These increased tonnages in the forming and blanking stations make it very important to examine closely the off-center loading of the entire die. While the overall die tonnage may be within the press’s overall tonnage capacity, it may exceed the press’s off-center loading capacity. This will halt the press if it is equipped with a hydraulic overload protection system, common in newer press designs. This system limits the press force to 55 percent under the left- and right-hand connection points.
Another important factor to take into consideration is that HSLA material requires more energy. Typically, stampers remember to account for the increase in required tonnage force, but forget about the increased flywheel energy requirement. This leads to problems with press slowdown and stalling.
There are two major factors to consider.
First, increased forming tonnage in combination with increased draw pad pressure requires higher energy. This energy requirement is calculated by multiplying the required forming force by the forming distance.
Second, the higher-strength steel does not have the same draw qualities as the previously used lower-grade steels. This could lead to cracking at the forming radii and unacceptable thinning of the material as it is drawn. This requires the operator to decrease the draw speed by slowing the press.
This slower speed not only affects the output in parts per minute, which in turn affects the calculated part price, it also reduces the available energy capacity of the press by slowing down the flywheel. The flywheel energy is related to the square of the flywheel velocity (see Figure 3).
In typical mechanical press designs, only 10 to 15 percent of the total flywheel energy can be used in a single press stroke because of the motor capacity limitations. Therefore, it is imperative to examine the energy curve of the selected press.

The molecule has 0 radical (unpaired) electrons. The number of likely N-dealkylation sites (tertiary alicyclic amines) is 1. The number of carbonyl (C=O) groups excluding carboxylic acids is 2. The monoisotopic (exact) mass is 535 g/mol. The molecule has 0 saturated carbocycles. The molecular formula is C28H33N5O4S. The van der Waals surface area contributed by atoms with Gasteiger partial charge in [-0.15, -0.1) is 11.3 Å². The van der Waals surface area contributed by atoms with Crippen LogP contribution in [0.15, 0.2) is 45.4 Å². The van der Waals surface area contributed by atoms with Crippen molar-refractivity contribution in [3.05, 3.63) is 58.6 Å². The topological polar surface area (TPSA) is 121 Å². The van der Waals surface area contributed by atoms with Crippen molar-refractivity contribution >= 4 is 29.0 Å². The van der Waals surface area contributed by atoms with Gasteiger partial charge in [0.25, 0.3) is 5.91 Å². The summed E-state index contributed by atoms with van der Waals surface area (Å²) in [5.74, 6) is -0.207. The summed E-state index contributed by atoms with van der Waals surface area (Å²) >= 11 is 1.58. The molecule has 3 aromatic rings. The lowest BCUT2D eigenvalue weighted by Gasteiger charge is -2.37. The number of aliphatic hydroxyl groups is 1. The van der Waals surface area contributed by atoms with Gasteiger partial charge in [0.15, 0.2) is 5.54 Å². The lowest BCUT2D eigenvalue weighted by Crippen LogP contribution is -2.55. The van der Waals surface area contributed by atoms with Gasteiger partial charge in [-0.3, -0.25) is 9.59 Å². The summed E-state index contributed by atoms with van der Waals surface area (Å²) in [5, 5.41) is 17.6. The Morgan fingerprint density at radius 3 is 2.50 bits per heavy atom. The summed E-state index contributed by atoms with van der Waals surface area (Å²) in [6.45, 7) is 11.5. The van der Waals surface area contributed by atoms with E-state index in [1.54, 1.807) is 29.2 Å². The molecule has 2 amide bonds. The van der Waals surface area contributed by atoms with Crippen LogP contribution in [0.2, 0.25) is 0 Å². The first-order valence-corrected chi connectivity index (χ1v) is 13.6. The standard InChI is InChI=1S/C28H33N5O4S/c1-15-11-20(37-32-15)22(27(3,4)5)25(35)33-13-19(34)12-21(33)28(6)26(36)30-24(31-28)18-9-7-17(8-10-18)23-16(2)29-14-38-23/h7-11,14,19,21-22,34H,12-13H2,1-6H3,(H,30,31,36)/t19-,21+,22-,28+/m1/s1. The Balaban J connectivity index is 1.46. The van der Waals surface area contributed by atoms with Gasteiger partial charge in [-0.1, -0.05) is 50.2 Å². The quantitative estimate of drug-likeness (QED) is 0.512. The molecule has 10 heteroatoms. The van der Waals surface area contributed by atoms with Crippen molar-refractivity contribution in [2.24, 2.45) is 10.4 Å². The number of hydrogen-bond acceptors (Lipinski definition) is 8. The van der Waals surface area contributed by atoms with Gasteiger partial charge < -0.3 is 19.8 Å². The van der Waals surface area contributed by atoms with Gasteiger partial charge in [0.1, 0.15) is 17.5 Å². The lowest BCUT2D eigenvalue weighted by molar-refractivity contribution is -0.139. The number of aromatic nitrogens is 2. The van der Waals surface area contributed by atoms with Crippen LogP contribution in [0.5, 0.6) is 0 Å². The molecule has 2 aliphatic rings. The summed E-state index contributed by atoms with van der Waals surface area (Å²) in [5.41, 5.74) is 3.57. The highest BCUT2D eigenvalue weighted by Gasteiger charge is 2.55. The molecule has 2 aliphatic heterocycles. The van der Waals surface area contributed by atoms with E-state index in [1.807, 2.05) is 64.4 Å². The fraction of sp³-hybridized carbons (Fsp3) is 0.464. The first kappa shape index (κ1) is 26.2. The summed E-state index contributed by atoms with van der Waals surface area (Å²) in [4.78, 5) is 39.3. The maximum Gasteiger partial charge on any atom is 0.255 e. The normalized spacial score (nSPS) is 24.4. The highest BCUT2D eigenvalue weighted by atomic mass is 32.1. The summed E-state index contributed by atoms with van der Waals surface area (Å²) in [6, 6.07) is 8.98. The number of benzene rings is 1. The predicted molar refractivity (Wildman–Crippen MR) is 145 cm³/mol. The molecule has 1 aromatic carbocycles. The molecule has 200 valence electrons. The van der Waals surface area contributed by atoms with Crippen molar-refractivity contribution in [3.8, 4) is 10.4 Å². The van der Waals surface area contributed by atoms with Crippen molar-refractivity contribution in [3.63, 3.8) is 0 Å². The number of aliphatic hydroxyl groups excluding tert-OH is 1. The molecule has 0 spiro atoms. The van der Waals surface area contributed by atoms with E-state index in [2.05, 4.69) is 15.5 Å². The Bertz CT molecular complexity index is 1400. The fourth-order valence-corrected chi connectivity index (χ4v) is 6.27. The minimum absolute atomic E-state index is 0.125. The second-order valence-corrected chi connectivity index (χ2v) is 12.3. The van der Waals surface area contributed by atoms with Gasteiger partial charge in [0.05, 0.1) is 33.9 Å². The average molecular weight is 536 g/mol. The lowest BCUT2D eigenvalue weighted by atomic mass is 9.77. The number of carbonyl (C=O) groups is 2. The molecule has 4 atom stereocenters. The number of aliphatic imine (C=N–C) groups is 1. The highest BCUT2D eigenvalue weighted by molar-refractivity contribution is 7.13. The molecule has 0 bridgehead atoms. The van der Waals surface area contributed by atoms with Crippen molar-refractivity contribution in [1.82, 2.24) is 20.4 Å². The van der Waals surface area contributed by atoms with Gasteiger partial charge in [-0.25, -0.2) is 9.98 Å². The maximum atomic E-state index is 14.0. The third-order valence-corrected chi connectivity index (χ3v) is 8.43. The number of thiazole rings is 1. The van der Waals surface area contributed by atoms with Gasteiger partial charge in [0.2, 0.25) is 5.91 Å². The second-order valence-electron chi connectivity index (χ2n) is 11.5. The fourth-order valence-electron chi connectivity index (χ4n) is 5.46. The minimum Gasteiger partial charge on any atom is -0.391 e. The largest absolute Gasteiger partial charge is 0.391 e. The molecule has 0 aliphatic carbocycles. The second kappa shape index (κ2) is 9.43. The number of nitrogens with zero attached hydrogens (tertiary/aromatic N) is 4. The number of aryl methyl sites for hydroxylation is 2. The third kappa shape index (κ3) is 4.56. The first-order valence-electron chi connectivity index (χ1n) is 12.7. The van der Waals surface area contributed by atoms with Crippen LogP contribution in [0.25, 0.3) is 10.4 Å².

Besides increasing tonnage, the stamper also may have to consider changing to a press with a lower speed range, which will also reduce the available energy; installing an oversized flywheel and motor combination; or switching to a servo press. The advantage of a servo drive, depending on its energy storage device, is that the energy is not related to the press speed because the energy storage is electrical, rather than mechanical. This means that the stamper has full energy available to use, even at a very low speed.
As mentioned previously, there are some challenges related to switching to HSLA material that can be overcome in the press design. Often a stamper simply will just change the material specification and thickness on the controls without changing the part design. It is very important to consider altering part design as well to prevent material thinning and cracking during drawing and forming.
One of the prevalent areas of concern is on the form radii. If the designer can allow for an increase in the form or draw radius, major improvements in the quality of the form, die design, and press speed could result.
Hand in hand with part design is the design of the tool itself. Like for the part design, the stamper’s initial reaction may be to keep the same design that has been previously successful. Unfortunately, this can result in numerous problems with the part quality and press selection from a tonnage, energy, and off-center loading aspect.
Often the die designer will find it helpful—and maybe even necessary—to add die stations. The designer may also find it helpful to incorporate additional idle stations to balance the press load. This will lengthen the required press bed, but will allow better press performance and higher part production rates.
The main effect of switching to a HSLA material on the coil line is on the straightener/leveler requirements. Eliminating material coil set requires a larger straightener with a larger roll diameter, increasing the number of backups to the straightening rolls, or perhaps switching to a precision leveler. Usually no special changes are required to the feeder unit. Many stampers have looked at adding a secondary holdback arm on the decoiler for safety reasons.
When stampers consider all the consequences of stamping HSLA materials, it is important that they start with the part design itself. This will affect the die design, press, and automation equipment. Next, it is important for the die designer to revisit the die layout regarding formability—not just at maximum production rates, but also the effect of the harder material on press loading and selection.
Finally, from a production standpoint, it is important for stampers to review loading requirements in the die design to determine the press requirements, as well as to review possible integration of press upgrades such as high-energy drives and shock dampers or new press technologies such as servo presses.